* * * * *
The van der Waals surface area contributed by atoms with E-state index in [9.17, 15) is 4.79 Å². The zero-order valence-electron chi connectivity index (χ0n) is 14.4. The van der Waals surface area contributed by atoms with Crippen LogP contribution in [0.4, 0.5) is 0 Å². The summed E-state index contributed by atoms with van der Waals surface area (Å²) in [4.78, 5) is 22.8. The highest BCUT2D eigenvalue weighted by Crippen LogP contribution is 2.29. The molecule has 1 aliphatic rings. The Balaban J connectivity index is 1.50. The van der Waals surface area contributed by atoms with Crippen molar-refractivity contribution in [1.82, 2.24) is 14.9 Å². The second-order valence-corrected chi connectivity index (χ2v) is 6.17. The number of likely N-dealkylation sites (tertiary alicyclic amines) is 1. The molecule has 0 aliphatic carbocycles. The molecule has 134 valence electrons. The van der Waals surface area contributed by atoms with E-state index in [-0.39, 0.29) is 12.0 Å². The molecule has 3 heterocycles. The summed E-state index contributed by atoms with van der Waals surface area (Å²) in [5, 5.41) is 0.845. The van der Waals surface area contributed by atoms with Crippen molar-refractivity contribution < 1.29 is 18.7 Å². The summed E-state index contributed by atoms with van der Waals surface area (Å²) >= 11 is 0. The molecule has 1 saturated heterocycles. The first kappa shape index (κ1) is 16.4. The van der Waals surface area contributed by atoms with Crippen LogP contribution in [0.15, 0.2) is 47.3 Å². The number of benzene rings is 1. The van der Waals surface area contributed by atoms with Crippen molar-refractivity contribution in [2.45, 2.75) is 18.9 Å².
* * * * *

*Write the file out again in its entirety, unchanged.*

The van der Waals surface area contributed by atoms with E-state index in [9.17, 15) is 4.79 Å². The zero-order valence-electron chi connectivity index (χ0n) is 14.4. The van der Waals surface area contributed by atoms with Crippen LogP contribution in [0.4, 0.5) is 0 Å². The summed E-state index contributed by atoms with van der Waals surface area (Å²) in [4.78, 5) is 22.8. The highest BCUT2D eigenvalue weighted by Crippen LogP contribution is 2.29. The molecule has 1 aliphatic rings. The Balaban J connectivity index is 1.50. The van der Waals surface area contributed by atoms with Crippen molar-refractivity contribution in [1.82, 2.24) is 14.9 Å². The second-order valence-corrected chi connectivity index (χ2v) is 6.17. The number of likely N-dealkylation sites (tertiary alicyclic amines) is 1. The molecule has 0 aliphatic carbocycles. The molecule has 134 valence electrons. The van der Waals surface area contributed by atoms with E-state index in [-0.39, 0.29) is 12.0 Å². The molecule has 3 heterocycles. The summed E-state index contributed by atoms with van der Waals surface area (Å²) in [5, 5.41) is 0.845. The van der Waals surface area contributed by atoms with Crippen molar-refractivity contribution < 1.29 is 18.7 Å². The summed E-state index contributed by atoms with van der Waals surface area (Å²) >= 11 is 0. The molecule has 1 saturated heterocycles. The first kappa shape index (κ1) is 16.4. The van der Waals surface area contributed by atoms with Crippen LogP contribution in [0.15, 0.2) is 47.3 Å². The number of benzene rings is 1. The van der Waals surface area contributed by atoms with Crippen molar-refractivity contribution in [2.45, 2.75) is 18.9 Å².